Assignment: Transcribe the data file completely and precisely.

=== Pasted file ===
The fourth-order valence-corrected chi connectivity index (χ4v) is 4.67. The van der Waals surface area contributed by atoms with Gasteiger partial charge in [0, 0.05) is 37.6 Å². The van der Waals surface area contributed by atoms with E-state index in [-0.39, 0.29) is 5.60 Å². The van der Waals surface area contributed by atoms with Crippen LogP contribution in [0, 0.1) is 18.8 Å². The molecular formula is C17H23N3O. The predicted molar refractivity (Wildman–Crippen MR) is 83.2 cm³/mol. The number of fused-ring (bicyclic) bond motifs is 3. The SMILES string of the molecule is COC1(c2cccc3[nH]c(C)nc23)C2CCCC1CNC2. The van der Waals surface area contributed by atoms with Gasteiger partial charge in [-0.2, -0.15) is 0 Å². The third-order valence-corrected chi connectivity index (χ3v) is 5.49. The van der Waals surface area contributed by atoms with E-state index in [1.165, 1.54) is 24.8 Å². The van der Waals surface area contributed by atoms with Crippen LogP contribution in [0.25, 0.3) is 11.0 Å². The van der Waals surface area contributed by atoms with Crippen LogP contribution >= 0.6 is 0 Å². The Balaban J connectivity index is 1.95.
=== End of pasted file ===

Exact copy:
The fourth-order valence-corrected chi connectivity index (χ4v) is 4.67. The van der Waals surface area contributed by atoms with Gasteiger partial charge in [0, 0.05) is 37.6 Å². The van der Waals surface area contributed by atoms with E-state index in [-0.39, 0.29) is 5.60 Å². The van der Waals surface area contributed by atoms with Crippen LogP contribution in [0, 0.1) is 18.8 Å². The molecular formula is C17H23N3O. The predicted molar refractivity (Wildman–Crippen MR) is 83.2 cm³/mol. The number of fused-ring (bicyclic) bond motifs is 3. The SMILES string of the molecule is COC1(c2cccc3[nH]c(C)nc23)C2CCCC1CNC2. The van der Waals surface area contributed by atoms with Gasteiger partial charge in [-0.2, -0.15) is 0 Å². The third-order valence-corrected chi connectivity index (χ3v) is 5.49. The van der Waals surface area contributed by atoms with E-state index in [1.165, 1.54) is 24.8 Å². The van der Waals surface area contributed by atoms with Crippen LogP contribution in [0.25, 0.3) is 11.0 Å². The van der Waals surface area contributed by atoms with Crippen LogP contribution >= 0.6 is 0 Å². The Balaban J connectivity index is 1.95.